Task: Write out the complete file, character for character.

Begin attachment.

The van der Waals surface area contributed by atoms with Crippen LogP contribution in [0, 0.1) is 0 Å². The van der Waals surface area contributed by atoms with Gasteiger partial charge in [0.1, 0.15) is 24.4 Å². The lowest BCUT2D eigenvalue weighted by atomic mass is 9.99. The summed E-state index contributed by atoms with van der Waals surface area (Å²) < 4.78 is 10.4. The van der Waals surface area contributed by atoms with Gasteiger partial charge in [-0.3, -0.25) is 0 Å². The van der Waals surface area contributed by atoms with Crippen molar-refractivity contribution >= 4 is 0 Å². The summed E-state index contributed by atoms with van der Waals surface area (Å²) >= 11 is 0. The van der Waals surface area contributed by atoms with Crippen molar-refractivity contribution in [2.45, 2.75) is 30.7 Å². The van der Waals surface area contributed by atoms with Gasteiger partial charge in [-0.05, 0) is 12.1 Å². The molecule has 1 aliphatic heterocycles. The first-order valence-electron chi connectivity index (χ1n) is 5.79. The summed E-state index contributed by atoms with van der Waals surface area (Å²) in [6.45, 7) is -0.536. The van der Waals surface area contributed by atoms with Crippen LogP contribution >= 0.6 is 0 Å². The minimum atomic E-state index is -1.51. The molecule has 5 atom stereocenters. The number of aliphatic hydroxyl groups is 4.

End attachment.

The van der Waals surface area contributed by atoms with Crippen LogP contribution in [0, 0.1) is 0 Å². The van der Waals surface area contributed by atoms with Gasteiger partial charge in [0.1, 0.15) is 24.4 Å². The lowest BCUT2D eigenvalue weighted by atomic mass is 9.99. The summed E-state index contributed by atoms with van der Waals surface area (Å²) < 4.78 is 10.4. The van der Waals surface area contributed by atoms with Gasteiger partial charge in [-0.3, -0.25) is 0 Å². The van der Waals surface area contributed by atoms with Crippen molar-refractivity contribution >= 4 is 0 Å². The summed E-state index contributed by atoms with van der Waals surface area (Å²) >= 11 is 0. The van der Waals surface area contributed by atoms with Crippen molar-refractivity contribution in [2.45, 2.75) is 30.7 Å². The van der Waals surface area contributed by atoms with Gasteiger partial charge in [-0.05, 0) is 12.1 Å². The molecule has 1 aliphatic heterocycles. The first-order valence-electron chi connectivity index (χ1n) is 5.79. The summed E-state index contributed by atoms with van der Waals surface area (Å²) in [6.45, 7) is -0.536. The van der Waals surface area contributed by atoms with Crippen LogP contribution >= 0.6 is 0 Å². The minimum atomic E-state index is -1.51. The molecule has 5 atom stereocenters. The number of aliphatic hydroxyl groups is 4.